Vintage digital reverbs might not be totally realistic, but they have bags of character. Universal Audio's latest plug‑in brings the venerated Lexicon 224 to your DSP card.
Digital reverb has come a long way since Lexicon and other manufacturers first introduced it to the studio world. Today's processors are capable of far more realistic results than the early machines, but as usually happens when we make so‑called progress, we now realise that some aspects of the old way actually work better than the new way. And so it is with some types of reverb, where the bright, grainy sound of the early digital models added a certain steamy magic to pop productions of the era. It is probably fair to say that the real gems of the time were the AMS RMX16, the EMT 250 and, of course, the Lexicon 224, with its familiar LARC remote controller. Based on pioneering work by Dr David Griesinger, the Lexicon 224's lush sound has graced countless hit records, and even today its unique character has kept it many friends in the higher echelons of recording. The 224's 'Concert Hall A' program is particularly well respected, while its plate settings are heard all over '80s drum sounds.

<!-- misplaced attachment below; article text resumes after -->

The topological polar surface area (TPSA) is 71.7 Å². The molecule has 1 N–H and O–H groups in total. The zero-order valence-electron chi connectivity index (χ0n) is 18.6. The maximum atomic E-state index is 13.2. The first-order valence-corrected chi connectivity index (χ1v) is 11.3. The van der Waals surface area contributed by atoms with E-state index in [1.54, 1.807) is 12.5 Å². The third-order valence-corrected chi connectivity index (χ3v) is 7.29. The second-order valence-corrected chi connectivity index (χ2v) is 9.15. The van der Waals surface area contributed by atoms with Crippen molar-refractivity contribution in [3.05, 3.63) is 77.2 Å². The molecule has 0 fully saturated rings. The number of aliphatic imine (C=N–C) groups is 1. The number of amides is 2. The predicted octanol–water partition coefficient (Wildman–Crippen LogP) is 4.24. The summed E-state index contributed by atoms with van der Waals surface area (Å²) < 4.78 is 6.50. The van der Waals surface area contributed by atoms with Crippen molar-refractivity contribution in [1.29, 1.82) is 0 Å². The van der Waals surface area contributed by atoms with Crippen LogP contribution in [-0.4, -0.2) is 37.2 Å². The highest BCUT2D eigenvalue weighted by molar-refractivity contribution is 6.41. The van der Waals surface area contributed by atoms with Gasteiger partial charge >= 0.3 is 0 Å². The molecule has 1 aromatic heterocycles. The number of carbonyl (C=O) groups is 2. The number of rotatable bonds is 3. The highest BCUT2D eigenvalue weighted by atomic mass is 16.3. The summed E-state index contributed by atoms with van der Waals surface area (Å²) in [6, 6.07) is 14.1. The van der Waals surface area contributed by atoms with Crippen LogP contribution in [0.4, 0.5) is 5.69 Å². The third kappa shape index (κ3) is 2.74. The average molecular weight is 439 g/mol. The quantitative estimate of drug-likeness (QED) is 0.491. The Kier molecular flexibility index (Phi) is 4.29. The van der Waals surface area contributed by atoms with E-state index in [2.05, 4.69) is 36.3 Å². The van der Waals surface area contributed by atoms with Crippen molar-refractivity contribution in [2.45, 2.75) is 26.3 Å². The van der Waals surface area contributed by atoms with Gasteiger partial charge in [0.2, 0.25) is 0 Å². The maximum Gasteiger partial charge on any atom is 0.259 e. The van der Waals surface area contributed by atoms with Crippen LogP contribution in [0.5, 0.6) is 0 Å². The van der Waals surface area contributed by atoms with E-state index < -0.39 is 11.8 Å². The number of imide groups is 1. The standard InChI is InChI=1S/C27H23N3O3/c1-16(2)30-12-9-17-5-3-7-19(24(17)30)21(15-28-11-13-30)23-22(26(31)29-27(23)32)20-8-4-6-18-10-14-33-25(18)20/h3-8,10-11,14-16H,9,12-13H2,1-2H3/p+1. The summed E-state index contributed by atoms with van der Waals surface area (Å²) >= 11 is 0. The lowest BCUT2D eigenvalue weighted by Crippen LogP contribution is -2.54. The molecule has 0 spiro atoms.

Universal Audio are best known for their exemplary modelling of classic analogue gear, but in the case of the Lexicon 224 plug‑in, they have licensed the actual digital algorithms from the original Lexicon hardware, offering eight different reverb types plus one chorus setting. However, UA still had some additional modelling work to do to capture the character and coloration of the input and output stages, including the input transformers and the somewhat primitive 12‑bit, gain‑stepping A‑D and D‑A converters used at the time. These old technologies added low‑level noise as well as character, so UA have included the facility to disable the System Noise modelling for a cleaner, more up‑to‑date sound (although once the reverb is in a mix, the difference between the two settings is incredibly subtle).